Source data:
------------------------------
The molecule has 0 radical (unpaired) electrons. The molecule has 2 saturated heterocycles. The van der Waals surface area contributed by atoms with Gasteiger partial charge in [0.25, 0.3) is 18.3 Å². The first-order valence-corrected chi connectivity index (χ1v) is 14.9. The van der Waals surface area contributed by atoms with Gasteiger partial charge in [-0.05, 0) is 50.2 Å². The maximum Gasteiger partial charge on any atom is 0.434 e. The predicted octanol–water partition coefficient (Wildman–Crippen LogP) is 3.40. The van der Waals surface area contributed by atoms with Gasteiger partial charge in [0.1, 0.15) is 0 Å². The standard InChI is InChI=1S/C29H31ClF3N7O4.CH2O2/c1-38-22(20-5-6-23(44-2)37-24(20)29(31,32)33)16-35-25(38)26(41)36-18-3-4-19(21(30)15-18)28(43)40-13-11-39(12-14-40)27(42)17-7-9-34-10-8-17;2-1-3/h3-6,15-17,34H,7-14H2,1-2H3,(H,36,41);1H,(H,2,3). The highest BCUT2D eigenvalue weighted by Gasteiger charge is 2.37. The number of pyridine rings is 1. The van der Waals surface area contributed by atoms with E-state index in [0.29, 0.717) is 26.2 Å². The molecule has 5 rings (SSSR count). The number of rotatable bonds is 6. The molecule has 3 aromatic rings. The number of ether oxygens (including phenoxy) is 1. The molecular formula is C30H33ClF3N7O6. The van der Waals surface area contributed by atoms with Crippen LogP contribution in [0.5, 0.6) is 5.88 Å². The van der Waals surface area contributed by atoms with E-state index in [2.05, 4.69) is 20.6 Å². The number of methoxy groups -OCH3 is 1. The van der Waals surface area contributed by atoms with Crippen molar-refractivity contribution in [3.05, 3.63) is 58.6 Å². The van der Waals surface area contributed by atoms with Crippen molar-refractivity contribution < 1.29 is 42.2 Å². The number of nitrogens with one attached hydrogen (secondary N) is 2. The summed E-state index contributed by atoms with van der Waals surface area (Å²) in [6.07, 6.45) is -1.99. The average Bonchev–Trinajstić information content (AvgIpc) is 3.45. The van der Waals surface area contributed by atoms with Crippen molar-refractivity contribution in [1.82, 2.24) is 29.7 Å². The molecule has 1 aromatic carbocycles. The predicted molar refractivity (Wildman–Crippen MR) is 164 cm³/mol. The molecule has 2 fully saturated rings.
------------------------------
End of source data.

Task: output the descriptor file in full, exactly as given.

The molecule has 0 radical (unpaired) electrons. The molecule has 2 saturated heterocycles. The van der Waals surface area contributed by atoms with Gasteiger partial charge in [0.25, 0.3) is 18.3 Å². The first-order valence-corrected chi connectivity index (χ1v) is 14.9. The van der Waals surface area contributed by atoms with Gasteiger partial charge in [-0.05, 0) is 50.2 Å². The maximum Gasteiger partial charge on any atom is 0.434 e. The predicted octanol–water partition coefficient (Wildman–Crippen LogP) is 3.40. The van der Waals surface area contributed by atoms with Gasteiger partial charge in [0.1, 0.15) is 0 Å². The standard InChI is InChI=1S/C29H31ClF3N7O4.CH2O2/c1-38-22(20-5-6-23(44-2)37-24(20)29(31,32)33)16-35-25(38)26(41)36-18-3-4-19(21(30)15-18)28(43)40-13-11-39(12-14-40)27(42)17-7-9-34-10-8-17;2-1-3/h3-6,15-17,34H,7-14H2,1-2H3,(H,36,41);1H,(H,2,3). The highest BCUT2D eigenvalue weighted by Gasteiger charge is 2.37. The number of pyridine rings is 1. The van der Waals surface area contributed by atoms with E-state index in [0.29, 0.717) is 26.2 Å². The molecule has 5 rings (SSSR count). The number of rotatable bonds is 6. The molecule has 3 aromatic rings. The number of ether oxygens (including phenoxy) is 1. The molecular formula is C30H33ClF3N7O6. The van der Waals surface area contributed by atoms with Crippen LogP contribution in [0.5, 0.6) is 5.88 Å². The van der Waals surface area contributed by atoms with E-state index in [2.05, 4.69) is 20.6 Å². The number of methoxy groups -OCH3 is 1. The van der Waals surface area contributed by atoms with Crippen molar-refractivity contribution in [3.05, 3.63) is 58.6 Å². The van der Waals surface area contributed by atoms with Crippen molar-refractivity contribution < 1.29 is 42.2 Å². The number of nitrogens with one attached hydrogen (secondary N) is 2. The summed E-state index contributed by atoms with van der Waals surface area (Å²) in [6.07, 6.45) is -1.99. The average Bonchev–Trinajstić information content (AvgIpc) is 3.45. The van der Waals surface area contributed by atoms with Crippen molar-refractivity contribution in [1.82, 2.24) is 29.7 Å². The molecule has 1 aromatic carbocycles. The predicted molar refractivity (Wildman–Crippen MR) is 164 cm³/mol. The molecule has 2 fully saturated rings.